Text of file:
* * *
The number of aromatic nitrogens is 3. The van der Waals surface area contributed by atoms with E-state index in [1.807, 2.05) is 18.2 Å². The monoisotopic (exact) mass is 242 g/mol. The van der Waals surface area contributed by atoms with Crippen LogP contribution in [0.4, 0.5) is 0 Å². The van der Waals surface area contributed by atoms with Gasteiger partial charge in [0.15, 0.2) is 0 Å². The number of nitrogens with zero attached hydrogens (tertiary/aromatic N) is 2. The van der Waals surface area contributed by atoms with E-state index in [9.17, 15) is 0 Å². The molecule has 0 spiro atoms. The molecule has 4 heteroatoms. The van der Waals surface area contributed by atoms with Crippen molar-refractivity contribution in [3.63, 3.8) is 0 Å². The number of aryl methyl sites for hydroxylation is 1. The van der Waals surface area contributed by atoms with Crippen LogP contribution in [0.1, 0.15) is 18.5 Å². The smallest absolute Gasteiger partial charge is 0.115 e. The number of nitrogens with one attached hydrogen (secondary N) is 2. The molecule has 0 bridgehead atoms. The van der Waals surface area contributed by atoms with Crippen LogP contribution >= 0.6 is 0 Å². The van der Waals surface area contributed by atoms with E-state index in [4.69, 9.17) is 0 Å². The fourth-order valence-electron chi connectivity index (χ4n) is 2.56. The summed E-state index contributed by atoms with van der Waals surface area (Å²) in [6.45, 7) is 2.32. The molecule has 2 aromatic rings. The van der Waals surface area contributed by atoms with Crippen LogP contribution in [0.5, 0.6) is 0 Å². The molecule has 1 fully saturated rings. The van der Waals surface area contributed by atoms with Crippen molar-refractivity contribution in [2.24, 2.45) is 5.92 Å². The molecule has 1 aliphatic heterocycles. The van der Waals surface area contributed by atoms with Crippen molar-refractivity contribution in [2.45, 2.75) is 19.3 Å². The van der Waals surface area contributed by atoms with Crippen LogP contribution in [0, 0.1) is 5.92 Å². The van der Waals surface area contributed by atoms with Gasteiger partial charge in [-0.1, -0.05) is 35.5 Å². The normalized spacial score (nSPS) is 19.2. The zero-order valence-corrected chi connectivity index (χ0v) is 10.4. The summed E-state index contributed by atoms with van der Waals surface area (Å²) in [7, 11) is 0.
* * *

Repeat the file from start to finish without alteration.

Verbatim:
The number of aromatic nitrogens is 3. The van der Waals surface area contributed by atoms with E-state index in [1.807, 2.05) is 18.2 Å². The monoisotopic (exact) mass is 242 g/mol. The van der Waals surface area contributed by atoms with Crippen LogP contribution in [0.4, 0.5) is 0 Å². The van der Waals surface area contributed by atoms with Gasteiger partial charge in [0.15, 0.2) is 0 Å². The number of nitrogens with zero attached hydrogens (tertiary/aromatic N) is 2. The van der Waals surface area contributed by atoms with E-state index in [9.17, 15) is 0 Å². The molecule has 0 spiro atoms. The molecule has 4 heteroatoms. The van der Waals surface area contributed by atoms with Crippen molar-refractivity contribution in [3.63, 3.8) is 0 Å². The number of aryl methyl sites for hydroxylation is 1. The van der Waals surface area contributed by atoms with Crippen LogP contribution in [0.1, 0.15) is 18.5 Å². The smallest absolute Gasteiger partial charge is 0.115 e. The number of nitrogens with one attached hydrogen (secondary N) is 2. The molecule has 0 bridgehead atoms. The van der Waals surface area contributed by atoms with Crippen LogP contribution >= 0.6 is 0 Å². The van der Waals surface area contributed by atoms with E-state index in [4.69, 9.17) is 0 Å². The fourth-order valence-electron chi connectivity index (χ4n) is 2.56. The summed E-state index contributed by atoms with van der Waals surface area (Å²) in [6.45, 7) is 2.32. The molecule has 2 aromatic rings. The van der Waals surface area contributed by atoms with Crippen LogP contribution in [0.5, 0.6) is 0 Å². The molecule has 1 fully saturated rings. The van der Waals surface area contributed by atoms with Crippen molar-refractivity contribution in [2.24, 2.45) is 5.92 Å². The molecule has 1 aliphatic heterocycles. The van der Waals surface area contributed by atoms with Crippen molar-refractivity contribution in [2.45, 2.75) is 19.3 Å². The van der Waals surface area contributed by atoms with Crippen LogP contribution in [0, 0.1) is 5.92 Å². The van der Waals surface area contributed by atoms with Gasteiger partial charge in [-0.1, -0.05) is 35.5 Å². The normalized spacial score (nSPS) is 19.2. The zero-order valence-corrected chi connectivity index (χ0v) is 10.4. The summed E-state index contributed by atoms with van der Waals surface area (Å²) in [7, 11) is 0.